A conventional fluid swivel 66 is mounted above the electrical swivel 63 and in fluid communication with the conduits lnot shown) of the riser. A typical fluid swivel useful in practice of this invention is described in copentling U. 5. Pat. a plication Ser. No. 736.398. entitled, "Multiple Pipeline Swivel Connector by Eugene J. Camilla. assigned to North Amer icon Rockwell Corporation. astlanee of this lnvention. and which is hereby incorporated by reference for full force and effect as it set forth in full herein. Fluid connections are made from the several manifolds of the fluid swivel 66 in conven- 67ortheplpestheretols'e meebmiesllyeonneetedtotne draw bar48so thatthey are constrainedtornoveupend down alongthelengthofthetowerwithmotionoftheriaerhead along the tower. Another complementary set of swivel joints are ntedonthebaaeflol'thetowerandthcreforedo notm ewiththeriserhead. Asetofparallel rigidpipesflis connected to the upper swivel joints 67 and a similar set of parallel rigid pipes is connected to the lower swivel joints 68. The upper set of pipes 69 is connected to the lower set of pipes I1 by a third set of conventional swivel joints 72. The axes of motion of the several swivel joints in the sets 67. 68 and 72 are all parallel to that the sets of pipes 69 and 7i freely articulate as the upper end of the riser moves along the length of the tower. The articulated piping between the riser head moving along the length of the tower and the tower base provides for a great range of motion of the riser head without breaking fluid communication.

At the tower base the only motion encountered by the fluid lines is the tilt of the tower relative to the deck of the ship in two directions and this motion is small enough that fluid connection between the lower swivel joint 68 and the balance of the ship is made by conventional flexible tubing 73.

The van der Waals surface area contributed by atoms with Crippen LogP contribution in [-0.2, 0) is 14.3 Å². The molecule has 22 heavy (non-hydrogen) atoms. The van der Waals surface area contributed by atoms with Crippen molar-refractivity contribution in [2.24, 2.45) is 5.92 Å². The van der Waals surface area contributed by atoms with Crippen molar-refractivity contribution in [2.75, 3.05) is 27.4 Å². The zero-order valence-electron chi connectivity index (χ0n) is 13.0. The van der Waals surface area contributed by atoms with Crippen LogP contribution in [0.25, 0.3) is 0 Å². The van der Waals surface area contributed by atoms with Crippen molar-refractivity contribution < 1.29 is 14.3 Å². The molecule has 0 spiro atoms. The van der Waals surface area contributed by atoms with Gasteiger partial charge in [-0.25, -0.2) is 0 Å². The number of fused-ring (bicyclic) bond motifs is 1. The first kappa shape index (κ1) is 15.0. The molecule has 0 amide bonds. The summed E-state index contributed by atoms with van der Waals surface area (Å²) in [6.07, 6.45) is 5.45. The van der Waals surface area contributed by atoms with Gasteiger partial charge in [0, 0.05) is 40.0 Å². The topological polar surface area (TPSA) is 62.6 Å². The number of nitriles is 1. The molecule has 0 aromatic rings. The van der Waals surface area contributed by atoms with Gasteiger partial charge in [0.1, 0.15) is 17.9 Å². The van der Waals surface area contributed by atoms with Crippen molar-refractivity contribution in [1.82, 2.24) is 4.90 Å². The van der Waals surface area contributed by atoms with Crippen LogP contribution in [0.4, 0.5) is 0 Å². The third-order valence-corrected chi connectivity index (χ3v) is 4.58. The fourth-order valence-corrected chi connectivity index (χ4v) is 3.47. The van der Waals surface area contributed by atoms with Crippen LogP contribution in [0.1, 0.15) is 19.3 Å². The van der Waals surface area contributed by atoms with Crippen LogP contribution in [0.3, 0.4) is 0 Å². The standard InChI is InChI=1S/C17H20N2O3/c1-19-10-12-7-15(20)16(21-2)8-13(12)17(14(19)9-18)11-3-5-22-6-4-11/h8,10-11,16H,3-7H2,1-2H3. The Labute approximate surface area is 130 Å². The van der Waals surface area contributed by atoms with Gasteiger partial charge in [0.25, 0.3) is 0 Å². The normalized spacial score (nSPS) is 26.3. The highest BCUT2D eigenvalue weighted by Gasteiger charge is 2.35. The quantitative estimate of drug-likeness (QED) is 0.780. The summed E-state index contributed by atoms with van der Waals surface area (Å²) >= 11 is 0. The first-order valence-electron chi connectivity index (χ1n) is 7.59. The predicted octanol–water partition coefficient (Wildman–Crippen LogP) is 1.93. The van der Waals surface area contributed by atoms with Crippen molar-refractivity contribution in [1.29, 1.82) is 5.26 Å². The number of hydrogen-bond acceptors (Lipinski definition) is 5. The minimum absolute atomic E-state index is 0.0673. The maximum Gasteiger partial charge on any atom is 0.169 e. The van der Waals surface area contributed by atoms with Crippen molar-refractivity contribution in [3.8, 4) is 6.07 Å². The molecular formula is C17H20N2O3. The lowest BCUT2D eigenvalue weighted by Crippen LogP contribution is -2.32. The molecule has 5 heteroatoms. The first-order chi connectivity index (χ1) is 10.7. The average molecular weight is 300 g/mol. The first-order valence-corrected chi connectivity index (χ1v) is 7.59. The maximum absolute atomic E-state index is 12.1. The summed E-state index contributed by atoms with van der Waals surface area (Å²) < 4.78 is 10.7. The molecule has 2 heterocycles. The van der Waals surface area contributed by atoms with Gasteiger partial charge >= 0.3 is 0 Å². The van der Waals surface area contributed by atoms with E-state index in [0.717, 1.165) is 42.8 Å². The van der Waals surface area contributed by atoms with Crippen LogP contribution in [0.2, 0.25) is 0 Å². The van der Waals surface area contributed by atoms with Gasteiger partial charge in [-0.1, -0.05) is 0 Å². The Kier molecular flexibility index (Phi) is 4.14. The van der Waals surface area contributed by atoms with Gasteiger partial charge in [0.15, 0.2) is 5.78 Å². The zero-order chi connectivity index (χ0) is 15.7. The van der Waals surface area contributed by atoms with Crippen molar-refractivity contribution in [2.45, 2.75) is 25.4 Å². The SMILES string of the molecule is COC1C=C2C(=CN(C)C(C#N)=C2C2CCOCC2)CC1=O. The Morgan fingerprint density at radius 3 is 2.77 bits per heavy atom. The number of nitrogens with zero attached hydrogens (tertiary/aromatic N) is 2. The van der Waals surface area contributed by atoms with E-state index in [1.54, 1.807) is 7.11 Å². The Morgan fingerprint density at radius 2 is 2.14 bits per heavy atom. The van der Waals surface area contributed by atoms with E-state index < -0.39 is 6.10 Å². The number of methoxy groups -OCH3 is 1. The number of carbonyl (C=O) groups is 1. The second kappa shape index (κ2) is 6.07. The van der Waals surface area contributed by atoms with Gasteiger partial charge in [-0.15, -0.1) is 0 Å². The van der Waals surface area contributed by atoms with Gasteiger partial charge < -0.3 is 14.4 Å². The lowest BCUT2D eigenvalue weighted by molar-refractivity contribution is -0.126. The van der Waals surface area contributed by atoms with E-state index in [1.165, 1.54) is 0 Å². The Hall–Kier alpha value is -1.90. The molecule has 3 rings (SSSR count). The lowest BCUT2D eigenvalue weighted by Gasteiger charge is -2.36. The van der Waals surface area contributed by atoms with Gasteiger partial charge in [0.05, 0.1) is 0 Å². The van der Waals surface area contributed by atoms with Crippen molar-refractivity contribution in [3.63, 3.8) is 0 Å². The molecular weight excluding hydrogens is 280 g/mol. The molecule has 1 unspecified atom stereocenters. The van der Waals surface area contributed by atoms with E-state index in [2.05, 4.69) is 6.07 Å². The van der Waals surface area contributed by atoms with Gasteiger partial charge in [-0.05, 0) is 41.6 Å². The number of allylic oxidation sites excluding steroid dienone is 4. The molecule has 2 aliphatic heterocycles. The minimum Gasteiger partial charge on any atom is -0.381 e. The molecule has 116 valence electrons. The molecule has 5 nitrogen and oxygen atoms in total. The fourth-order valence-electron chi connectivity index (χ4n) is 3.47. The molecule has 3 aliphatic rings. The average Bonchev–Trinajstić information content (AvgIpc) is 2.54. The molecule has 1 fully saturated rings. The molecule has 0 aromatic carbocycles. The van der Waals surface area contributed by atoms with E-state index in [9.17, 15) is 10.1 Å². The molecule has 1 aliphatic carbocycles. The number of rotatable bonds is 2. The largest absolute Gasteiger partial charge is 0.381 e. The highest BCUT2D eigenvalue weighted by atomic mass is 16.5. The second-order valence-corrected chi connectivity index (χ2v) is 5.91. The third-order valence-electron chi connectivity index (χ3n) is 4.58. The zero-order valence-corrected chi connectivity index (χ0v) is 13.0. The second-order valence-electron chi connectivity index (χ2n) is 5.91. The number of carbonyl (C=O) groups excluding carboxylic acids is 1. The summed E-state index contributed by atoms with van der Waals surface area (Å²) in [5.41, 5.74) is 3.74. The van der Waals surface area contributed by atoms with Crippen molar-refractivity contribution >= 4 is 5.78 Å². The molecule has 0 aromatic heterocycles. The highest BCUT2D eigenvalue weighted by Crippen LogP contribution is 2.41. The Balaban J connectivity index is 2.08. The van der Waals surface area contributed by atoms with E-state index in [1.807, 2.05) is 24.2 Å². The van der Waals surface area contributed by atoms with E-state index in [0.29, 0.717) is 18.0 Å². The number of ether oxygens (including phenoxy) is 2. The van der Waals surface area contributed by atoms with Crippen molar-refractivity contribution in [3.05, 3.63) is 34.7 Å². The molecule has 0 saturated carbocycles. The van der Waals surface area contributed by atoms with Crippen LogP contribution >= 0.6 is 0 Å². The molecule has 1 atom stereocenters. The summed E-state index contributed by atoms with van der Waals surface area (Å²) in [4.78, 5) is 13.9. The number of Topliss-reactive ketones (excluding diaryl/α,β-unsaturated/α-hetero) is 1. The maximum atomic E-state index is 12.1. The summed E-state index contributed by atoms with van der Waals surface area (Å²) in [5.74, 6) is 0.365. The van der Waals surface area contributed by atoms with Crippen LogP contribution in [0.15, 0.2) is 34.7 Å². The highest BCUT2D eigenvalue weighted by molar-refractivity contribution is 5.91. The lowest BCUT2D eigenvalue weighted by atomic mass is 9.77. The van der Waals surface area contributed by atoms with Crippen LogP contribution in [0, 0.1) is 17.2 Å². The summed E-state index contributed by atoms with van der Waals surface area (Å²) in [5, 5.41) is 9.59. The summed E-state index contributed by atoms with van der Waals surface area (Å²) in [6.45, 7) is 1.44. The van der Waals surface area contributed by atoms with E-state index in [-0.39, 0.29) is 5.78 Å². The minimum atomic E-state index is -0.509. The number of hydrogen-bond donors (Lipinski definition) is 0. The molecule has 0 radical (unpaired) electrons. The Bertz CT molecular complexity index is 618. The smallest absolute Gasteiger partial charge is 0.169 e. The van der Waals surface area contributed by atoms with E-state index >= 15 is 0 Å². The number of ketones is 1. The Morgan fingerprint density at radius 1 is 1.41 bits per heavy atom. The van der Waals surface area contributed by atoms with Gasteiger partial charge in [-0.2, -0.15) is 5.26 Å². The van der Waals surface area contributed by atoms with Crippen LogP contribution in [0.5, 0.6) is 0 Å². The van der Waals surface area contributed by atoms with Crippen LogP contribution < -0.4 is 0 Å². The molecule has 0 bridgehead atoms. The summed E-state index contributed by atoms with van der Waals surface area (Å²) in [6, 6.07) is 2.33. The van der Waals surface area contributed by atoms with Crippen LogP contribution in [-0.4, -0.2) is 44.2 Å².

As the ship pitches or rolls the substantially fixed upper end 22 of the riser causes the tower 23 to tilt relative to the ship. In order to minimize the stresses on the riser at the location of the tower gimbal mounts. i.e.. the spherical member 42. a riser guide or support tube 74 is attached to the spherical member 42 and extends downwardly therefrom substantially to the lower end of the mooring swivel 12. Thus both the guide tube 74 and the tower 23 are rigidly secured to the spherical member within the gimbal mounting. that is, the tower and guide tube are esentially a single rigid member pivotally mounted near its middle. Transverse loads between the riser and ship are coupled therebetween at the lower end of the guide tube. at the spherical member. and at the upper end of the riser adjacent the draw bar 48. By so distributing the loads extreme bending moments on the riser at the gimbal support are avoided.

As the ship heaves, the riser must travel along the length of the guide tube 74 and therefore as illustrated in FIGS. 4 one 5 contoured rubber rollers 76 and 7! are rotatably mounted transverse to the tube axis at the upper and lower ends respectively of the guide tube. The guide rollers 76 and 77. which may be segmented if desired to minimize friction. are contoured so as to engage the periphery of the cylindrical riser and thereby permit iree relative motion of the riser along the length of the tube while providing support. Transverse loads by the riser on the guide tube 74 are transmitted thereto by way ol'tbe rollers 76 and 77.